If there was ever any doubt about the importance of a leader’s ability to navigate change, uncertainty and disruption, the global COVID-19 pandemic made the importance of these skills abundantly clear.


In a recent article for Harvard Business Review, Rebecca Zucker and Darin Rowell provided strategies that accelerate a leader’s ability to continually learn, evolve and navigate progressively more complex challenges.


Embrace the discomfort of not knowing

This discomfort is an expected and normal part of the learning process. Shifting your mindset to embrace it will help ease that queasy feeling by relieving you of feeling like you should have all the answers.


Distinguish between complicated and complex

Complex challenges contain many interdependent elements, some of which may be unknown and may change over time in unpredictable ways. While there may be no shortage of opinions on these topics, there are also no clear solutions. As a result, solutions to complex challenges typically emerge through trial and error and require the willingness, humility and ability to act, learn and adapt.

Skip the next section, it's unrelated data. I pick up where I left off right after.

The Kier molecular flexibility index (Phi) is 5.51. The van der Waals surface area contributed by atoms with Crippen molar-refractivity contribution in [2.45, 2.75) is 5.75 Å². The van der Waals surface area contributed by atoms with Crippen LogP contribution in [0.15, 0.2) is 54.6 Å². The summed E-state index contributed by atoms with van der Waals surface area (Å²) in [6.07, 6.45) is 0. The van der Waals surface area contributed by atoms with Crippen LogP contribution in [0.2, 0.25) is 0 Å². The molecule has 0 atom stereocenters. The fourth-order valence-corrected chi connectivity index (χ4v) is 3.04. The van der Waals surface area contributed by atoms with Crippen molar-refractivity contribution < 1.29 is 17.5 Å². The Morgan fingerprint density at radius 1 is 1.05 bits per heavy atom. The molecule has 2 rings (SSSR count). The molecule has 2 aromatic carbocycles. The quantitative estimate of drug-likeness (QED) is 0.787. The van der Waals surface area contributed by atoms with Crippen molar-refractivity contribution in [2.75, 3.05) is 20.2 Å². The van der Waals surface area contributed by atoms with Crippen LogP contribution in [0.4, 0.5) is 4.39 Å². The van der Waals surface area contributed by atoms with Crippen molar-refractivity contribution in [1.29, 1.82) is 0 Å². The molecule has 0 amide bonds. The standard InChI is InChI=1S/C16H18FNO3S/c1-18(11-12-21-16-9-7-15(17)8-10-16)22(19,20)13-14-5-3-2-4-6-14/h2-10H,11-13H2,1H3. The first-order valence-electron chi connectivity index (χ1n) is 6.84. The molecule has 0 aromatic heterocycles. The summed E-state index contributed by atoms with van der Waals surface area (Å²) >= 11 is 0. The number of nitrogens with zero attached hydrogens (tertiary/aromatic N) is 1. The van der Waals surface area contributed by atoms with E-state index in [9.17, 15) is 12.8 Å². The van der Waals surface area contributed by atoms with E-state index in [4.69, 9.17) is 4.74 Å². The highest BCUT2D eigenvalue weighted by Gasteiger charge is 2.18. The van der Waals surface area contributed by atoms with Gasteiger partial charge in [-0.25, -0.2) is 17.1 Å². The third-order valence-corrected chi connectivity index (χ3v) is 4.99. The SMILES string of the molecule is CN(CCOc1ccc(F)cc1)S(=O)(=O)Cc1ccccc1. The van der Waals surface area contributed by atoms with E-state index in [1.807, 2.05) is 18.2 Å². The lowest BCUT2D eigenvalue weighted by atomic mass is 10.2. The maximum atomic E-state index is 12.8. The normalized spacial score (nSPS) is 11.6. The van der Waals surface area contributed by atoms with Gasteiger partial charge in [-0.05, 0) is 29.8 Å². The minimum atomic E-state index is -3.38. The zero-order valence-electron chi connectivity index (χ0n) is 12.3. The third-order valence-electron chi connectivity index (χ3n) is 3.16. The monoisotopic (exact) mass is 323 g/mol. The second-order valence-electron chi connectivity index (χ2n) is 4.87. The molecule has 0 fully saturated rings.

Let go of perfectionism

In a complex environment, the context is continually shifting; thus, aiming for perfection is futile. Instead, aim for progress, expect mistakes and recognize that you have the ability to continually correct your course as needed.


Resist oversimplifications and quick conclusions

It’s tempting to oversimplify complex challenges to make them feel less daunting. For example, breaking a challenge into its respective components can help you feel like you have greater command of it, but it can also narrow your view and obscure critical interdependencies, giving you a false sense of security.


Don’t go it alone

As the complexity and volume of our workload increases, our natural tendency is to double down on our focus and individual efforts. Instead, this is when it’s most important to cultivate the practice of intentionally reaching out to your network and beyond for insight and perspective.


Zoom out

No, this isn’t about videoconference meetings! Instead, zooming out, or taking a broader view, allows for greater adaptability and course correction when needed.